Minimizing channel density by lateral shifting of components

D. S. Johnson, A. S. LaPaugh, R. Y. Pinter

Research output: Chapter in Book/Report/Conference proceedingConference contribution

2 Scopus citations


We consider a channel layout model in which we are free to change the spacing, but not the ordering, of the components on the top and bottom of a routing channel. The goal is to minimize channel density. Let N be the total number of terminals on top and bottom components. The main previous approach to this problem used dynamic programming and restricted the potential locations for components and their terminals to grid points along a one-dimensional line, yielding running times polynomial in L, where L is the length of the grid. To use such an algorithm in an environment where high-precision placement is possible, however, one must have a very fine grid, with L growing as Ω(N2) or worse. Consequently, the running time could grow very large as a function of N. We prove a key combinatorial lemma that implies that the run time for a grid-free dynamic programming algorithm can be polynomially bounded. Based on this lemma, a naive O(N5) algorithm is derived. We then show how this can be sped up to O(N3) by computing appropriately defined auxiliary functions. For certain instances of the problem in which all components are roughly the same size and have roughly √N terminals, we can further reduce the running time to O(N2.5).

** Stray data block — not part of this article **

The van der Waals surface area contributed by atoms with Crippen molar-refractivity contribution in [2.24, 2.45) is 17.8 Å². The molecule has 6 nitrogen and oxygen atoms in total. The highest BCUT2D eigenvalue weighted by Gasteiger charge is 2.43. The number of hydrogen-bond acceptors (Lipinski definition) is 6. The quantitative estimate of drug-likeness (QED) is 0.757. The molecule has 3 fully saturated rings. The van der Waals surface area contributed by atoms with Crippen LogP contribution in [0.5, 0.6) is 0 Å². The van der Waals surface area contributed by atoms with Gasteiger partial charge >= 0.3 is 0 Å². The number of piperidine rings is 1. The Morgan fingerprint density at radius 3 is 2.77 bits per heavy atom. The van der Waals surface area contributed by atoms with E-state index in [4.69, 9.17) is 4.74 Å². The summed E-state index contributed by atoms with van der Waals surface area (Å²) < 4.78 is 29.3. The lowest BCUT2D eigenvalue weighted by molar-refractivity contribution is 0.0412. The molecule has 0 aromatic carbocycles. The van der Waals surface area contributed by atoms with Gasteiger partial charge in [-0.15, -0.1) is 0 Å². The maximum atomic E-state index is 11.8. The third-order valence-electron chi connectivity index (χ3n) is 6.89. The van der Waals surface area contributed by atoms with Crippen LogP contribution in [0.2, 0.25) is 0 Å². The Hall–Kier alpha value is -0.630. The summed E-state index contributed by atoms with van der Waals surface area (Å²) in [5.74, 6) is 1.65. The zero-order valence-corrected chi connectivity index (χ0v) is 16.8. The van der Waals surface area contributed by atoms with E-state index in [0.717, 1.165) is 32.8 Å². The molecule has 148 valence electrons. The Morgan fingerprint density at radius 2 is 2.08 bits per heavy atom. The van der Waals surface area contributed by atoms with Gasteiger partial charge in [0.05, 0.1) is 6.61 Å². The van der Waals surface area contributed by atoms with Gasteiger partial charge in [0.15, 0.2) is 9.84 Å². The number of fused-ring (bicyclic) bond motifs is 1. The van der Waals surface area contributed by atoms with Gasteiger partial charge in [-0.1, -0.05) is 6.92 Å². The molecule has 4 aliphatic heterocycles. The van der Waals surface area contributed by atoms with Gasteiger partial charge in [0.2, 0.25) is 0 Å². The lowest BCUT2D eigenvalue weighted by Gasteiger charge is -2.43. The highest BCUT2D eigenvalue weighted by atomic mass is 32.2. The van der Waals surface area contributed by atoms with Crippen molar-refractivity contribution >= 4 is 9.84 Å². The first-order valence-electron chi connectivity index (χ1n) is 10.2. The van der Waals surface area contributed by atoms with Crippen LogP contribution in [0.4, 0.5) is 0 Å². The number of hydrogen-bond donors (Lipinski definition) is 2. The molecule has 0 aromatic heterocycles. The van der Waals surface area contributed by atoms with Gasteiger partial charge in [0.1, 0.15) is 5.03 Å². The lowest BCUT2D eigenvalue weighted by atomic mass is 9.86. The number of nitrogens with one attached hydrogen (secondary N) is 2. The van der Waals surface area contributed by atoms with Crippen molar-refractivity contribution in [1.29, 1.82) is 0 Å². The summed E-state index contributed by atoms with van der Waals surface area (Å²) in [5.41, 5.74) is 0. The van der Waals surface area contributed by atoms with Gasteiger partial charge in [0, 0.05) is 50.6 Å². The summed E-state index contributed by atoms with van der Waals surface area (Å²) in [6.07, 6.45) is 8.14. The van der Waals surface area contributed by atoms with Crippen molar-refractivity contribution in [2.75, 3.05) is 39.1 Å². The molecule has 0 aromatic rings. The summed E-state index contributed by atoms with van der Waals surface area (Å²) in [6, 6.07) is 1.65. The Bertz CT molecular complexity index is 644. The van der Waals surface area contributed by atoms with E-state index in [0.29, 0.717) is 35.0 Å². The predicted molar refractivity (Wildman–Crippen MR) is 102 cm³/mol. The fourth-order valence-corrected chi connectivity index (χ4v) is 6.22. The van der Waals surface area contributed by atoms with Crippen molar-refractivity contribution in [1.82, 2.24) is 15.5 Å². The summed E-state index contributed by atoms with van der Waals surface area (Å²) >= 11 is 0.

Original languageEnglish (US)
Title of host publicationProceedings of the Annual ACM SIAM Symposium on Discrete Algorithms
PublisherPubl by ACM
Number of pages10
ISBN (Print)0898713293
StatePublished - 1994
EventProceedings of the Fifth Annual SIAM Symposium on Discrete Algorithms - Arlington, VA, USA
Duration: Jan 23 1994Jan 25 1994

Publication series

NameProceedings of the Annual ACM SIAM Symposium on Discrete Algorithms


OtherProceedings of the Fifth Annual SIAM Symposium on Discrete Algorithms
CityArlington, VA, USA

All Science Journal Classification (ASJC) codes

  • Software
  • General Mathematics


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